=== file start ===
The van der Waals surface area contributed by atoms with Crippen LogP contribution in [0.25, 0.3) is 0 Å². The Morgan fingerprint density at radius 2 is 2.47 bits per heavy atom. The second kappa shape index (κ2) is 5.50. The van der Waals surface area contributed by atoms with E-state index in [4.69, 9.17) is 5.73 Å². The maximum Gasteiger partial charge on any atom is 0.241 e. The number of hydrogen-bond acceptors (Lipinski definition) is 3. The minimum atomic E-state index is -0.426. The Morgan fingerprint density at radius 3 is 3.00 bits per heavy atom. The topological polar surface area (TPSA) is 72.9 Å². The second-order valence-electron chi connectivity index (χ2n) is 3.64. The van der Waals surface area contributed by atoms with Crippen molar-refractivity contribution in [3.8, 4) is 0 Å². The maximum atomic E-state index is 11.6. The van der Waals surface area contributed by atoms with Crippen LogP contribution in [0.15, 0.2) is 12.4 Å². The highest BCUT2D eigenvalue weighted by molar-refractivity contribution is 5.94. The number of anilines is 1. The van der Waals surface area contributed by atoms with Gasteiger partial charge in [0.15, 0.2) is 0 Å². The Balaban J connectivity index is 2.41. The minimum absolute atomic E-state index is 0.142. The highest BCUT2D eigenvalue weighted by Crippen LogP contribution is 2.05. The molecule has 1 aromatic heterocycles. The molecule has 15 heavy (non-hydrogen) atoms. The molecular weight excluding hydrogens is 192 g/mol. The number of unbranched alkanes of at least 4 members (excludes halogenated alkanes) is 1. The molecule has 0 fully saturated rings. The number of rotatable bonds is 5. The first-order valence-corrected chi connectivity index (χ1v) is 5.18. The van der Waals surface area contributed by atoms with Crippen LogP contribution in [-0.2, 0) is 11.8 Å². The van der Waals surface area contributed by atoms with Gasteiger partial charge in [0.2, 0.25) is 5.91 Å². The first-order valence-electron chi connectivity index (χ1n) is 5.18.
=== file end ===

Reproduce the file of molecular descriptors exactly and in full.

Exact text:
The van der Waals surface area contributed by atoms with Crippen LogP contribution in [0.25, 0.3) is 0 Å². The Morgan fingerprint density at radius 2 is 2.47 bits per heavy atom. The second kappa shape index (κ2) is 5.50. The van der Waals surface area contributed by atoms with E-state index in [4.69, 9.17) is 5.73 Å². The maximum Gasteiger partial charge on any atom is 0.241 e. The number of hydrogen-bond acceptors (Lipinski definition) is 3. The minimum atomic E-state index is -0.426. The Morgan fingerprint density at radius 3 is 3.00 bits per heavy atom. The topological polar surface area (TPSA) is 72.9 Å². The second-order valence-electron chi connectivity index (χ2n) is 3.64. The van der Waals surface area contributed by atoms with Crippen molar-refractivity contribution in [3.8, 4) is 0 Å². The maximum atomic E-state index is 11.6. The van der Waals surface area contributed by atoms with Crippen LogP contribution in [0.15, 0.2) is 12.4 Å². The highest BCUT2D eigenvalue weighted by molar-refractivity contribution is 5.94. The number of anilines is 1. The van der Waals surface area contributed by atoms with Gasteiger partial charge in [0.15, 0.2) is 0 Å². The Balaban J connectivity index is 2.41. The minimum absolute atomic E-state index is 0.142. The highest BCUT2D eigenvalue weighted by Crippen LogP contribution is 2.05. The molecule has 1 aromatic heterocycles. The molecule has 15 heavy (non-hydrogen) atoms. The molecular weight excluding hydrogens is 192 g/mol. The number of unbranched alkanes of at least 4 members (excludes halogenated alkanes) is 1. The molecule has 0 fully saturated rings. The number of rotatable bonds is 5. The first-order valence-corrected chi connectivity index (χ1v) is 5.18. The van der Waals surface area contributed by atoms with Crippen LogP contribution in [-0.2, 0) is 11.8 Å². The van der Waals surface area contributed by atoms with Gasteiger partial charge in [0.2, 0.25) is 5.91 Å². The first-order valence-electron chi connectivity index (χ1n) is 5.18.